Hey you smart guys - help a guy out? Please?
By Bruce A Johnson | June 08, 2010
Hey folks, remember I mentioned that one of my first big projects with the CS5/nVidia Mercury/CUDA combo is a choral concert? Well, it is time to cut that puppy. I recorded the concert with 3 Canon HDV cameras, which look great, and my brand-spankin'-new GoPro Hero HD camera. Problem is, I didn't have time to white balance the GoPro (in fact, I'm not even sure how you would go about it. Gotta re-read the manual.) In any event, I clamped the GoPro to a light stand and pointed it at the piano keyboard. Blind, of course, since the GoPro has no monitor, but I had a good feeling about the framing. What I didn't count on was how far out the white balance would get. You can look at the thumbnails on this page, or go find full-sized .TIFs of the GoPro shot and a reference from the back of the church at these Flick addresses:The wide shot from the back of the churchandthe piano shot.Honestly, I'd be happy just to get the piano shot *close* to the wide shot, but at this point I will take what I can get. BTW, I would suggest you give tips using the basic PremPro color-correction tools, like 3-Way Color Corrector and such. I've gone through a dozen interations, sometimes stacking different CC filters, but so far no luck.I'm just a simple country videographer - all this color-correction stuff isn't in my native skill set. See what you can do and educate us all! Fame awaits (in ot her words, I'll post the names of the folks that come closest.)Thanks in advance!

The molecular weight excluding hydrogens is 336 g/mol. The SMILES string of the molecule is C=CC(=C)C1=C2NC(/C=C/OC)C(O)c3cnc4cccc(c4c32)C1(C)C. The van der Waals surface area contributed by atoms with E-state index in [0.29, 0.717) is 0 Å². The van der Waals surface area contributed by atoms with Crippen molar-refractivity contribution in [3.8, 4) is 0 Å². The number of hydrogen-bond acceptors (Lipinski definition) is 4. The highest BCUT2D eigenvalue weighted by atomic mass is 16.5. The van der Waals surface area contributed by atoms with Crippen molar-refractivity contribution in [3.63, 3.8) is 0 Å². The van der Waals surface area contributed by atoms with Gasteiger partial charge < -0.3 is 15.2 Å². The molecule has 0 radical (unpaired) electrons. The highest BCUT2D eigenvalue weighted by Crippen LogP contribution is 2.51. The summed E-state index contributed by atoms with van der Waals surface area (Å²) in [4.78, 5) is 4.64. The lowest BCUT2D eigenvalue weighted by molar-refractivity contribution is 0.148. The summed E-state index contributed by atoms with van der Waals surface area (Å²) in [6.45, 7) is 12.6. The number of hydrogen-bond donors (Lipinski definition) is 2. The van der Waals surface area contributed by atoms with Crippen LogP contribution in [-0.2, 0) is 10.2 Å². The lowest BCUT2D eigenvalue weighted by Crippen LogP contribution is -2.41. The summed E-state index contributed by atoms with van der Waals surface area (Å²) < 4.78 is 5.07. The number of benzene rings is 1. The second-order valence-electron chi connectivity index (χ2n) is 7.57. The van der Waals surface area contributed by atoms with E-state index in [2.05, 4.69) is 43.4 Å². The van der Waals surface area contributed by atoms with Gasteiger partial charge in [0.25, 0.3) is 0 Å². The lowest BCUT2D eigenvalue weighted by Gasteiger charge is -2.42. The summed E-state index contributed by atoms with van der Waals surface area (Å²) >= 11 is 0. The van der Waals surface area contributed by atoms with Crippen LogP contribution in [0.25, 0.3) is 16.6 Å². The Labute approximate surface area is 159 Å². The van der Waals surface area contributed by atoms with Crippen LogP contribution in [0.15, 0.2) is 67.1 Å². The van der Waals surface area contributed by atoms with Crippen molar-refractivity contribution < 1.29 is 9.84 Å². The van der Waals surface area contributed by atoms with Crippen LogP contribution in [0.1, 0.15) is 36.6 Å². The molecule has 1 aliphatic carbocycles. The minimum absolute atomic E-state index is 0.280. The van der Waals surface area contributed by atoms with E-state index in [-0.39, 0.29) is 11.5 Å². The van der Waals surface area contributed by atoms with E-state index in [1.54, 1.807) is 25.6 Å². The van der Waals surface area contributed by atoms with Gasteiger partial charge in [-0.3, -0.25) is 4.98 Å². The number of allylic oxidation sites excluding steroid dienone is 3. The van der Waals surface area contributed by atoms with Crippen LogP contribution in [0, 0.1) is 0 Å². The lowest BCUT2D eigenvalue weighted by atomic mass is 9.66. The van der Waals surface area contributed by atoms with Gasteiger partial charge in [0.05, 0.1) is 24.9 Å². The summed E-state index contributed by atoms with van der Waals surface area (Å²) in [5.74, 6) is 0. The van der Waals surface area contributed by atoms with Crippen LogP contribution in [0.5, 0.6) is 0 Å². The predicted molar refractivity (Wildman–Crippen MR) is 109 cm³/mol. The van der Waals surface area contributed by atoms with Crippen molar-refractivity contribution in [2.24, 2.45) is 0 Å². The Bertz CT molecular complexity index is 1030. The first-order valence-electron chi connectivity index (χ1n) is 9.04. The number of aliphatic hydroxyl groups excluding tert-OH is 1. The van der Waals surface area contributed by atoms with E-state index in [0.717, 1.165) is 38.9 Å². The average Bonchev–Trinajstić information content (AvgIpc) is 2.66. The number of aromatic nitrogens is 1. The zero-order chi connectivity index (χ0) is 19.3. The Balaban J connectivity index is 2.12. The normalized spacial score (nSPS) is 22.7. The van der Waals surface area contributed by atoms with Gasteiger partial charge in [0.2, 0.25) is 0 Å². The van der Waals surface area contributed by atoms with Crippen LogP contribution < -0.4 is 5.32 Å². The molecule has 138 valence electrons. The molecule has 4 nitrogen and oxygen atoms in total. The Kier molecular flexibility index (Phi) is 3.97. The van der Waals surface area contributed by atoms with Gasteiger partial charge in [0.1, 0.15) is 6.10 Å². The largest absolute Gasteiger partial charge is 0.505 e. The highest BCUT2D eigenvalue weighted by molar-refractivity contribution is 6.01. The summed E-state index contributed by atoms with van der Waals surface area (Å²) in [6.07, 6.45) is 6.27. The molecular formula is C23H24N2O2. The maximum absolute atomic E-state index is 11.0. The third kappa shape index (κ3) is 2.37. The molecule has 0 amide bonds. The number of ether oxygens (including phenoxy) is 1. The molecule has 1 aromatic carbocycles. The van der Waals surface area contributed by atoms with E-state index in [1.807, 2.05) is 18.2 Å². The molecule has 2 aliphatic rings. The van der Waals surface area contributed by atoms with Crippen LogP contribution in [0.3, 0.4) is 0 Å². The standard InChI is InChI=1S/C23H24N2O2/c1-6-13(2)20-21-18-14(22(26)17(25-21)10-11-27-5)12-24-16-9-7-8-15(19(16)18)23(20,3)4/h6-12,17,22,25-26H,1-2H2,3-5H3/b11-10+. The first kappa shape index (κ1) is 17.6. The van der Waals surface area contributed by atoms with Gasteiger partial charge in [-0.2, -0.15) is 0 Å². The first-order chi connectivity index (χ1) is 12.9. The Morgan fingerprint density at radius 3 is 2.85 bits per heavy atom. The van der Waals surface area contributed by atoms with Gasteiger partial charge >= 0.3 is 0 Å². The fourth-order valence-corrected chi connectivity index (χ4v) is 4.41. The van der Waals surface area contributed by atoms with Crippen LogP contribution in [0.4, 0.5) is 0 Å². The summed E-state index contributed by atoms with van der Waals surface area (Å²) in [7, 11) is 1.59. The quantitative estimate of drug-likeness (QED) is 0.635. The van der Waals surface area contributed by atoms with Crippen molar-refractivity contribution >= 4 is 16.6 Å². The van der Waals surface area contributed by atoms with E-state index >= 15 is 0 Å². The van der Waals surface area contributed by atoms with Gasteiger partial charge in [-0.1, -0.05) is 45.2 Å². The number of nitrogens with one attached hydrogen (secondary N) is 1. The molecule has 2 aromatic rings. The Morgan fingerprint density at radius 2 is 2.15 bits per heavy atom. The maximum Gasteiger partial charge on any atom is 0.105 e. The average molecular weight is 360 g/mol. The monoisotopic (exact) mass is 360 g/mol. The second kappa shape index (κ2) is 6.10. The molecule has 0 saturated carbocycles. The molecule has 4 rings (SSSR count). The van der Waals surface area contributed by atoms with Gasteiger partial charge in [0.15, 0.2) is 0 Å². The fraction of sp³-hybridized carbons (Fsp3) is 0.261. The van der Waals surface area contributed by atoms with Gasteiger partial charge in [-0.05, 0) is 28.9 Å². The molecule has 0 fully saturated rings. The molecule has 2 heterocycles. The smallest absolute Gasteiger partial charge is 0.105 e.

Hummingbirds you can reach out and touch, almost.
By Bruce A Johnson | June 07, 2010
Check out this behind-the-scenes video from PBS' "Nature" series on how the producers captured ultra-close-up, ultra-slo-mo footage of hummingbirds for an upcoming show. Absolutely fascinating!
One Mystery SOLVED!
By Bruce A Johnson | June 03, 2010
If you have been following my ongoing Adobe CS5/nVidia shakedown cruise (here's Part 1, and here's Part 2) you might have read my whiny cry:
Or would that be "Second Impressions"?
By Bruce A Johnson | June 01, 2010
Sorry about dropping from sight for the last couple of weeks, but when the day-job calls, it calls with a vengeance. I also apologize for the lack of photos, but I just didn't think to do screengrabs at all the right times. Bad editor! No doughnut!As I was saying...
or..."Breaking the First Rule of NLE, Part 3"
By Bruce A Johnson | May 19, 2010
I guess once you break the big rules, you get used to it. You may remember my mini-series from last January, when I replaced a several-year-old Dell Pentium-D workstation with a fire-breathing HP Z-800 eight-core Xeon box. At that time, I installed my existing Matrox RT.X2 video accelerator card and an ATI Radeon HD4870 video card, to work in collaboration with Adobe Creative Suite CS4. The system ran pretty well, but it wasn't a month later that the news started leaking out about something big on the horizon - something called Mercury and CUDA, to be included in the new version of Adobe Creative Suite - CS5.April brought my yearly trek to Las Vegas for the NAB Convention, and one of the first places I went to was the Adobe booth. The demos of of the Mercury engine running with the nVidia CUDA cards were incredibly impressive. I knew instantly I wanted to torture-test this combo. A few phone calls by the PVC brass brought to my door (eventually) an nVidia Quadro FX4800 video card and the Adobe CS5 Master Collection. As what seems to be the lone member of PVC that edits on a Windows box, I intend to use this combo for ongoing torture tests for PVC. But first I had to see if it could even be installed in a calm and controlled manner.